U.S. Drops ICC Immunity Push for Peace Keepers
U.S. Drops Effort to Secure ICC Immunity for Peacekeepers
Draft resolution withdrawn for Security Council unity, U.S. says
By Judy Aita
Washington File United Nations Correspondent
United Nations -- The United States June 23 withdrew its proposed Security Council resolution to extend immunity to peacekeepers from nations that do not accept the jurisdiction of the International Criminal Court (ICC) from prosecution by that court.
"The United States has decided not to proceed further with consideration and action on the draft at this time in order to avoid a prolonged and divisive debate," U.S. Ambassador James Cunningham said after a private council meeting.
The United States wanted to retain the compromise embodied in two previous resolutions on the issue, Cunningham said. "We are, after all, the largest contributor to global security and have special, well-known interests in protecting our forces and our officials. We have been heartened by progress in this connection over the past two years and will continue working in this vein."
"We believe that our draft and its predecessors fairly meet the concerns of all. Not all council members agree, however," the ambassador said.
The resolution would have recognized that states not party to the Rome Statute, which set up the ICC, would fulfill their judicial responsibilities in their own national jurisdictions. It would have declared that the ICC would not begin or proceed with any investigation or prosecution involving current or former U.N. peacekeeping personnel from states not party to the Rome Statute, thus giving immunity to U.S. soldiers from ICC prosecution for war crimes.
The resolution was an important priority for the United States in 2002 when it was first proposed by U.S. Ambassador John Negroponte. Negroponte stated that the whole spectrum of U.N. peacekeeping operations could be in jeopardy if the protection were not enacted. Among U.S. concerns has been the fear that U.S. peacekeepers or national leaders could be subjected to politically motivated prosecutions by the court.
When the resolution was renewed in 2003 by a 12 to 0 vote, it extended the immunity for 12 months. That extension is set to expire on June 30. In the text of the original resolution, council members had expressed their intention to renew the request each year "for as long as may be necessary."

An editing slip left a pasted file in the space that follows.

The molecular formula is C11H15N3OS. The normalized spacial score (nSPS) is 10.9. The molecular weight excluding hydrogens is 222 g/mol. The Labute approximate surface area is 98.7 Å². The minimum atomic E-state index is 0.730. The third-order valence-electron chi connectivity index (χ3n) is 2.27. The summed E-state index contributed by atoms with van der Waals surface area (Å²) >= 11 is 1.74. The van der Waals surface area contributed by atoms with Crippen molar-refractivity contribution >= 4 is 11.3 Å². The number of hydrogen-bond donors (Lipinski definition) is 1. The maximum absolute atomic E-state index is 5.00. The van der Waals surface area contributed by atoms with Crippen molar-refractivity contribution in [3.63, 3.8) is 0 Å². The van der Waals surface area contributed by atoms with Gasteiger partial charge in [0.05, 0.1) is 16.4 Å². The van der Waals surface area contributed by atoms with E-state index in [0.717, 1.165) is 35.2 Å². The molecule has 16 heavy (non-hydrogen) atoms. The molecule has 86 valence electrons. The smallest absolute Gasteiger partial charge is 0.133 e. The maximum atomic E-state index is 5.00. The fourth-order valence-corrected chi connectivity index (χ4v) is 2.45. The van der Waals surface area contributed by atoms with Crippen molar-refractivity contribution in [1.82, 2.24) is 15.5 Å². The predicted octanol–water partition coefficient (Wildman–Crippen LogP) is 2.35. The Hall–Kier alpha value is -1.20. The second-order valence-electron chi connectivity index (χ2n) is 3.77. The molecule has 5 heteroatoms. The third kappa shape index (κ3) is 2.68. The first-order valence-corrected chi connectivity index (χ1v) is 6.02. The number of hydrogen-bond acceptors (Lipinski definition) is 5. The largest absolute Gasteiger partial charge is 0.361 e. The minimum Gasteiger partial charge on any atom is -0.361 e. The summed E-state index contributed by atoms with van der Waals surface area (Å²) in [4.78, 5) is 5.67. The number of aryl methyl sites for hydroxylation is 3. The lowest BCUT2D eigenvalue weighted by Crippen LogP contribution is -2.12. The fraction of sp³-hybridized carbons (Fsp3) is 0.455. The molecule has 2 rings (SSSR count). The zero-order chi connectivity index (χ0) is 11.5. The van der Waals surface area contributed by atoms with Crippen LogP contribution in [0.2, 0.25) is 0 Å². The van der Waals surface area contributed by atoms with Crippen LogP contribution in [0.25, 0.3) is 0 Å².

However, with the photographs and publicity earlier this year showing abuse of prisoners in Iraq by U.S. soldiers, council members were reluctant to support the new draft resolution, which needed nine "yes" votes from the 15-nation council to pass. As many as seven council members had signaled their intention to abstain on the 2004 vote.
Ambassador Wange Guangya of China, whose country also is not a party to the Rome Statute, said, "I understand the U.S. is conducting investigations but, at the same time, this year, because of this wide coverage of the prison mistreatment, my government is under particular pressure not to give a blank check to the U.S. for the behavior of its forces."
Ambassador Heraldo Munoz of Chile said that the withdrawal of the resolution was "better than voting and appear[ing] divided after the consensus and the unity that we showed on Iraq" earlier in the month.
Secretary-General Kofi Annan has not supported the U.S. effort over the past two years, saying that the U.S. concerns were "highly improbable," and that the resolution was not in conformity with the Rome Statute's Article 16, which deals with immunity.
In mid-June, Annan told the council that the proposed resolution sends an "unfortunate signal any time, but particularly at this time."
After the U.S. action, the secretary-general said that "the decision by the United States not to pursue a resolution on this matter will help maintain the unity of the Security Council at a time when it faces difficult challenges."
Cunningham noted that U.S. problems with the ICC are well-known, encompassing jurisdiction, due process, multiple jeopardy, politicization and accountability.
"The ICC is intended to compliment the domestic justice systems of individual countries to ensure that war crimes do not fall between jurisdictional gaps. The United States has a well-functioning system for military justice that will insure accountability," he said.
"The draft resolution that we have been considering represented an important understanding reached with states that do not share our concerns. As with its predecessors -- Resolutions 1422 and 1487 -- it invokes the precise terms of the Rome Statute to request that if a case arises involving current or former officials or personnel from a contributing state not party to the Rome Statute over acts or omissions relating to a U.N. established or authorized operation, the ICC shall for a 12-month period not commence or proceed with investigation or prosecution," the ambassador said.
"In the absence of a new resolution, the United States will need to take into account the risk of ICC review when determining contributions to U.N. authorized or established operations. We will also continue to negotiate bilateral agreements consistent with Article 98 of the Rome Statute to further protect U.S. persons from the exercise of jurisdiction by the ICC," Cunningham also said.
Intended as a court of last resort, the ICC, which is based in The Hague, came into being in July 2002 after more than 90 states ratified the 1998 treaty creating the court. On June 23, its prosecutor announced the court will undertake its first full-scale investigation into the allegations of grave crimes committed in the Democratic Republic of the Congo since July 2002.